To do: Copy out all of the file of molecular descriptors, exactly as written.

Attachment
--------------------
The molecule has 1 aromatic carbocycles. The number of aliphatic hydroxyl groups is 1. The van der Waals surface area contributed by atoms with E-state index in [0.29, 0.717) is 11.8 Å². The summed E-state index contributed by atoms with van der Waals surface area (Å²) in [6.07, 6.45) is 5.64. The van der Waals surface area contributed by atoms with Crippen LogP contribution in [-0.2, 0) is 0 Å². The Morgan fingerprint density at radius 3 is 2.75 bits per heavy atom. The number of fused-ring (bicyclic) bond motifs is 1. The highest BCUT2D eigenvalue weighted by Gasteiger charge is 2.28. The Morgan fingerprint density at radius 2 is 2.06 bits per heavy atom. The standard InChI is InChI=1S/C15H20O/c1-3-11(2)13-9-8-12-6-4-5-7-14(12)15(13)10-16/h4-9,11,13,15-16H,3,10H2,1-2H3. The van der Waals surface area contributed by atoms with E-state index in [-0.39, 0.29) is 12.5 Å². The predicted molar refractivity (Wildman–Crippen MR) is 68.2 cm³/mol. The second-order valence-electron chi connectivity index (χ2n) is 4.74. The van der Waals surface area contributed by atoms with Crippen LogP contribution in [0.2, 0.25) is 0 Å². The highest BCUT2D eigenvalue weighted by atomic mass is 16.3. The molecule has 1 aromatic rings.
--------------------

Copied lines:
The molecule has 1 aromatic carbocycles. The number of aliphatic hydroxyl groups is 1. The van der Waals surface area contributed by atoms with E-state index in [0.29, 0.717) is 11.8 Å². The summed E-state index contributed by atoms with van der Waals surface area (Å²) in [6.07, 6.45) is 5.64. The van der Waals surface area contributed by atoms with Crippen LogP contribution in [-0.2, 0) is 0 Å². The Morgan fingerprint density at radius 3 is 2.75 bits per heavy atom. The number of fused-ring (bicyclic) bond motifs is 1. The highest BCUT2D eigenvalue weighted by Gasteiger charge is 2.28. The Morgan fingerprint density at radius 2 is 2.06 bits per heavy atom. The standard InChI is InChI=1S/C15H20O/c1-3-11(2)13-9-8-12-6-4-5-7-14(12)15(13)10-16/h4-9,11,13,15-16H,3,10H2,1-2H3. The van der Waals surface area contributed by atoms with E-state index in [-0.39, 0.29) is 12.5 Å². The predicted molar refractivity (Wildman–Crippen MR) is 68.2 cm³/mol. The second-order valence-electron chi connectivity index (χ2n) is 4.74. The van der Waals surface area contributed by atoms with Crippen LogP contribution in [0.2, 0.25) is 0 Å². The highest BCUT2D eigenvalue weighted by atomic mass is 16.3. The molecule has 1 aromatic rings.